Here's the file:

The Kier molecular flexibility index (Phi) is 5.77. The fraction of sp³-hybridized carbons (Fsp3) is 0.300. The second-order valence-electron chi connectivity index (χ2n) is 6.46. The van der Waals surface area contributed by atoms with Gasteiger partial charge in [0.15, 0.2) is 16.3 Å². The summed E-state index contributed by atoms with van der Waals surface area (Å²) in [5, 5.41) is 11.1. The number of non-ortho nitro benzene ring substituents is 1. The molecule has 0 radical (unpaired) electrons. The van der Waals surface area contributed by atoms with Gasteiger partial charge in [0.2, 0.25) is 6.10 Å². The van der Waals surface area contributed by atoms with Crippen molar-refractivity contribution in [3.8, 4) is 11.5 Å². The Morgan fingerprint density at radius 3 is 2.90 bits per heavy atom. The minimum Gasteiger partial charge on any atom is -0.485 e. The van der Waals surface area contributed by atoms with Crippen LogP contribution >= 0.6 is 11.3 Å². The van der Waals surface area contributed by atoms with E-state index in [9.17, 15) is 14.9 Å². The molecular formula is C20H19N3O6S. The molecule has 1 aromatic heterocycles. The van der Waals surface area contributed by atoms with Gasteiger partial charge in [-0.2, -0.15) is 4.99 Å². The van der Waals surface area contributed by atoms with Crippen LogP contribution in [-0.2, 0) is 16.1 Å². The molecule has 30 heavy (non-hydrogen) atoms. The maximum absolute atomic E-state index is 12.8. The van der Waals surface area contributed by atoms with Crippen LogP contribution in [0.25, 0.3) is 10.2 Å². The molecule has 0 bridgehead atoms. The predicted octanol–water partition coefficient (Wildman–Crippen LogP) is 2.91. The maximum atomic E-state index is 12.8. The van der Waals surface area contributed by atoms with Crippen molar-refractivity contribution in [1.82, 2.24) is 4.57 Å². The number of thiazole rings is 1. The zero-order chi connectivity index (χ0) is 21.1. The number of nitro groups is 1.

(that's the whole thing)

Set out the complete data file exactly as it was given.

The Kier molecular flexibility index (Phi) is 5.77. The fraction of sp³-hybridized carbons (Fsp3) is 0.300. The second-order valence-electron chi connectivity index (χ2n) is 6.46. The van der Waals surface area contributed by atoms with Gasteiger partial charge in [0.15, 0.2) is 16.3 Å². The summed E-state index contributed by atoms with van der Waals surface area (Å²) in [5, 5.41) is 11.1. The number of non-ortho nitro benzene ring substituents is 1. The molecule has 0 radical (unpaired) electrons. The van der Waals surface area contributed by atoms with Gasteiger partial charge in [0.2, 0.25) is 6.10 Å². The van der Waals surface area contributed by atoms with Crippen molar-refractivity contribution in [3.8, 4) is 11.5 Å². The Morgan fingerprint density at radius 3 is 2.90 bits per heavy atom. The minimum Gasteiger partial charge on any atom is -0.485 e. The van der Waals surface area contributed by atoms with Crippen LogP contribution >= 0.6 is 11.3 Å². The van der Waals surface area contributed by atoms with E-state index in [9.17, 15) is 14.9 Å². The molecular formula is C20H19N3O6S. The molecule has 1 aromatic heterocycles. The van der Waals surface area contributed by atoms with Gasteiger partial charge in [-0.2, -0.15) is 4.99 Å². The van der Waals surface area contributed by atoms with Crippen LogP contribution in [-0.2, 0) is 16.1 Å². The molecule has 30 heavy (non-hydrogen) atoms. The maximum absolute atomic E-state index is 12.8. The van der Waals surface area contributed by atoms with Crippen LogP contribution in [0.25, 0.3) is 10.2 Å². The molecule has 0 bridgehead atoms. The predicted octanol–water partition coefficient (Wildman–Crippen LogP) is 2.91. The maximum atomic E-state index is 12.8. The van der Waals surface area contributed by atoms with Crippen molar-refractivity contribution in [1.82, 2.24) is 4.57 Å². The number of thiazole rings is 1. The zero-order chi connectivity index (χ0) is 21.1. The number of nitro groups is 1.